fallen troops

Are you there, God? Just checking. We have troubles from the Afghanistan war. It’s hard to read about, much less comprehend what just happened.

If you are an immediate family member of a soldier or sailor who dies in combat, war knocks at your door. When the two military officers and chaplain in full dress uniform come to your house and ring the doorbell, that is the moment your life changes. War enters your home. And the grief begins.

Our country has lost too many men and women who stood for our flag and stood up to our enemies. One of the most important military duties is to provide death notification to the deceased’s next of kin. The goal is that the family is notified within eight hours of the casualty incident. Upon arrival at the home of the next of kin, the notification officer will ask for permission to enter. 

“I am an American fighting in the forces which guard my country and our way of life. I am prepared to give my life in their defense.” Article I of the code of conduct for members of the armed forces of the United States.

The solemn duty to inform loved ones that their son, daughter, wife or husband is not returning home is heart-wrenching and handled with the utmost respect and dignity. Once in front of the next of kin, an officer will articulate, the following: “The commandant of the Marines Corps (or other service branch) has entrusted me to express his deep regret that your son (or daughter) was killed in action in (place of incident) on (date and time). The commandant extends his deepest sympathy to you and your family in your loss.”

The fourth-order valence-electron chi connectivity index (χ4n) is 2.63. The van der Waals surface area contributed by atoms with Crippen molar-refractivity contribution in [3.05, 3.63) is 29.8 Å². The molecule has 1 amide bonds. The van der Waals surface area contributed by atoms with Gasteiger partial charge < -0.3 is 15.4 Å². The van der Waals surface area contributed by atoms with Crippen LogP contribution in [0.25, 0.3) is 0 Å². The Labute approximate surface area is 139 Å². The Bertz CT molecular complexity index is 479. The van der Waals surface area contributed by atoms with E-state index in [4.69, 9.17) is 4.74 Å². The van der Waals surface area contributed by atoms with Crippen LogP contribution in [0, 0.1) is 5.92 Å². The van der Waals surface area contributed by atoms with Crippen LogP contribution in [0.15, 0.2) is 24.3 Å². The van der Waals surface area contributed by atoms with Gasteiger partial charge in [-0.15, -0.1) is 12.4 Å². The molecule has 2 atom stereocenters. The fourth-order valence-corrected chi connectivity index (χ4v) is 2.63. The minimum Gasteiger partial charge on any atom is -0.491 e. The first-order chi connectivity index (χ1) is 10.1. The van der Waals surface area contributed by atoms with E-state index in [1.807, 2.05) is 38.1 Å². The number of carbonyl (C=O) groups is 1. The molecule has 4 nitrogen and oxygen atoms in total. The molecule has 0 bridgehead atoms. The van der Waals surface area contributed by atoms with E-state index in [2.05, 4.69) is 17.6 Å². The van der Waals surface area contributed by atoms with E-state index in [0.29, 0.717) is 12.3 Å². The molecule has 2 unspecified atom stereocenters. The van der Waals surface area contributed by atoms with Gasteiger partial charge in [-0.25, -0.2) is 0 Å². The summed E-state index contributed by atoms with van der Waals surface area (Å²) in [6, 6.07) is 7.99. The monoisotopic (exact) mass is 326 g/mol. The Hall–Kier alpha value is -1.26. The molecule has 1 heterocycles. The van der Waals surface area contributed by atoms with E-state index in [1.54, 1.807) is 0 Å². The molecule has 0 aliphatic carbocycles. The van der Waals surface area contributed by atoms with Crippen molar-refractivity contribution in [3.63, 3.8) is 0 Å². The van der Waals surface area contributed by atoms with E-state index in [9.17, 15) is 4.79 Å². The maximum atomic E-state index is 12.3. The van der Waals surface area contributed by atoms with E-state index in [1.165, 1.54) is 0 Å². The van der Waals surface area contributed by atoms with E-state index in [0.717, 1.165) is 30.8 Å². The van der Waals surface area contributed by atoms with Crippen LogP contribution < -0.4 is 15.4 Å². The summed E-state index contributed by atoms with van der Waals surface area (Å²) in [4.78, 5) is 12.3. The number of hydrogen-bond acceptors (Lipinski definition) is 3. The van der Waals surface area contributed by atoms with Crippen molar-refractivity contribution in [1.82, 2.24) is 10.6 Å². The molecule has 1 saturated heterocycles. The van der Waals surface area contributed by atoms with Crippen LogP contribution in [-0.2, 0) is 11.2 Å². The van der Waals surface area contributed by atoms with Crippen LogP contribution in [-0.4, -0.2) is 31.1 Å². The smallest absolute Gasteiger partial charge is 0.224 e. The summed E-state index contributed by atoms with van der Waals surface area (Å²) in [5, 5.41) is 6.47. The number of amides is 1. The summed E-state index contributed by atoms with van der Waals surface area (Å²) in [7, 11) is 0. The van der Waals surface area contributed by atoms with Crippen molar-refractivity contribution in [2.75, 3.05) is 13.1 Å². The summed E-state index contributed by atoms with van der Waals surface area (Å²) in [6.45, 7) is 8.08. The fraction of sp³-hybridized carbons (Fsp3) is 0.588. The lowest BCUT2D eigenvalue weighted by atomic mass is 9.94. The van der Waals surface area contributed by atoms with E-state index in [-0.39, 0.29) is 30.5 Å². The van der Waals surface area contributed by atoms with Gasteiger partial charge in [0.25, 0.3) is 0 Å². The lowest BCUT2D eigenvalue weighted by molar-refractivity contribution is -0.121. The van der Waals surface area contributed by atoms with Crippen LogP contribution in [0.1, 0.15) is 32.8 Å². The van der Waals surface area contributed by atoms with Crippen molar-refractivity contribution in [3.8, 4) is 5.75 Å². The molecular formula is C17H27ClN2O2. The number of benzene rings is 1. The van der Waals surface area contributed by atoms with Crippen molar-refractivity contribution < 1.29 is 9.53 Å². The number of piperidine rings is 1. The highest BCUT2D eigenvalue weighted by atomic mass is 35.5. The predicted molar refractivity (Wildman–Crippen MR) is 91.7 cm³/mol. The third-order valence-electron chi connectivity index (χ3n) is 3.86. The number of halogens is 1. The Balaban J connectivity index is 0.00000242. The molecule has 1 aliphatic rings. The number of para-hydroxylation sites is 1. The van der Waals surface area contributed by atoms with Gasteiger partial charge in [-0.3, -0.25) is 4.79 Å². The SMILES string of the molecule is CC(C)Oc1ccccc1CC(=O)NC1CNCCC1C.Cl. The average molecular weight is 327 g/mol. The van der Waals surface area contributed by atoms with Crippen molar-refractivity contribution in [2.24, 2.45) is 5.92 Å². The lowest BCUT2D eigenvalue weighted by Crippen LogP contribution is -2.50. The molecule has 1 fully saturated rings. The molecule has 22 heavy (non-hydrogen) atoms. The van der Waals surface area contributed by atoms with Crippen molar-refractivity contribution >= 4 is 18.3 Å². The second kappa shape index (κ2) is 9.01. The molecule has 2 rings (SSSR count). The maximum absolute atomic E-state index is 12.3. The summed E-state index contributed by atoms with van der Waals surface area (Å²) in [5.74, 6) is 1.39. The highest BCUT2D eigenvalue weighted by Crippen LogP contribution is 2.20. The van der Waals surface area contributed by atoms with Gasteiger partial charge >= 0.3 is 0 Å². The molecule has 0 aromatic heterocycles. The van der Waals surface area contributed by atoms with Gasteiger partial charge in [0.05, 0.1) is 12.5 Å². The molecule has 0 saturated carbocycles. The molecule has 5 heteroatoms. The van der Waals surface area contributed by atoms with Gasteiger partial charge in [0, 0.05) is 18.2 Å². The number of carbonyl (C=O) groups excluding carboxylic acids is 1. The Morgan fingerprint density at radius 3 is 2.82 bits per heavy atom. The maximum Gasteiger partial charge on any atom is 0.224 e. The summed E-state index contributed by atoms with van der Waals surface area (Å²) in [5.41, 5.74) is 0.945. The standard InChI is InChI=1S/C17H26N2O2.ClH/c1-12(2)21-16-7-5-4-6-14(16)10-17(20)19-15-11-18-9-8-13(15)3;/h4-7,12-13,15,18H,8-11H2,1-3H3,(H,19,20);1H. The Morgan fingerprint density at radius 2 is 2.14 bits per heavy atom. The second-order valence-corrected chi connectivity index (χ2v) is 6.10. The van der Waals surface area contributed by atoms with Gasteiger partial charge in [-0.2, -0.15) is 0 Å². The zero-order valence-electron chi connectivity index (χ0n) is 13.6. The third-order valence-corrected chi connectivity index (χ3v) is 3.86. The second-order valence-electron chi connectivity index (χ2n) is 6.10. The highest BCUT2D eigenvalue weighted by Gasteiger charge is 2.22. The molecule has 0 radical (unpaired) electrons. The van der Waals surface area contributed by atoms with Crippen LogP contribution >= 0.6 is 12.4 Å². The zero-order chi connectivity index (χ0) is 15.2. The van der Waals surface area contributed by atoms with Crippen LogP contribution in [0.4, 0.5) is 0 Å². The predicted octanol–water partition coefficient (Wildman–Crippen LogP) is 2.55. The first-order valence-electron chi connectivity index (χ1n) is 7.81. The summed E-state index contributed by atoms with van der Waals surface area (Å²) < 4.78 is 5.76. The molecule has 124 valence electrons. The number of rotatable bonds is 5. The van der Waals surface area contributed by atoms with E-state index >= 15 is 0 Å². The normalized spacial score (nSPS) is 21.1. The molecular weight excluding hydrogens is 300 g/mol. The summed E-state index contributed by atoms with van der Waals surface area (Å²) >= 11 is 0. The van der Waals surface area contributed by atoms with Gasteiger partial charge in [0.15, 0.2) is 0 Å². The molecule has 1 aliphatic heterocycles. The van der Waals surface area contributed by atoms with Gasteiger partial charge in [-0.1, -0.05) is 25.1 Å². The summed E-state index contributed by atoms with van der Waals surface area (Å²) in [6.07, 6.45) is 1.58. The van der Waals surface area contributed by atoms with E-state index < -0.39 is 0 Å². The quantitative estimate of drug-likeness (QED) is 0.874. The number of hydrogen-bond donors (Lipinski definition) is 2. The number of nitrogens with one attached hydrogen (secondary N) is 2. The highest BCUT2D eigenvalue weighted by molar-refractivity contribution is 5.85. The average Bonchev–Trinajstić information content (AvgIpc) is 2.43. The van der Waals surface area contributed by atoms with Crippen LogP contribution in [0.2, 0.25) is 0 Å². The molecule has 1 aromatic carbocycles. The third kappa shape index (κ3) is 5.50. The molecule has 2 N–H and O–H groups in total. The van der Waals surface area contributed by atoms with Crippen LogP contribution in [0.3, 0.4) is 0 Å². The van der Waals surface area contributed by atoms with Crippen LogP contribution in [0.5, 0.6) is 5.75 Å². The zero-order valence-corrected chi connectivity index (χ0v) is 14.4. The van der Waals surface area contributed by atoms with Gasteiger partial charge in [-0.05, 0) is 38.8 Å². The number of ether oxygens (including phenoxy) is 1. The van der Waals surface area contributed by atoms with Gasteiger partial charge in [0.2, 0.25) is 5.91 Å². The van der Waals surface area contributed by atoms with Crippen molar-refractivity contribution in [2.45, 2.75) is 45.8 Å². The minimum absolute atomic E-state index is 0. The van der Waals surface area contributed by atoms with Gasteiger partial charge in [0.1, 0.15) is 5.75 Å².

The notification team must be prepared for any type of response. When my friend’s son was killed in Iraq, she opened her door, screamed at the officers standing in front of her and slammed the door in their faces. They stood for several hours in her courtyard until she was able to collect herself and let them inside. 

The sorrow that our child, parent or spouse died in some faraway place, in a violent manner, is simply too much to grasp. Did he or she die instantly? When will I receive the remains? How did this happen? Who did this? Was there suffering? The questions come fast and furious, while the answers may lag far behind. The officers may stay with the next of kin, until other family members can arrive. They do not like to leave the grieving person alone. 

More than 2,400 Americans died in Afghanistan. Many of the last 13 soldiers were not even born when the war started. Over 20,000 soldiers were seriously wounded in the war. Estimates suggest almost $1 trillion was spent on this “conflict.” Let the finger pointing begin; there is plenty of blame to go around and, perhaps, there will be lessons learned. A war has ended; the pain endures. Now, we honor the fallen and support their families. Their sacrifices were not in vain. Those who died did so on the altar of democracy, in service of our country. God bless them eternally.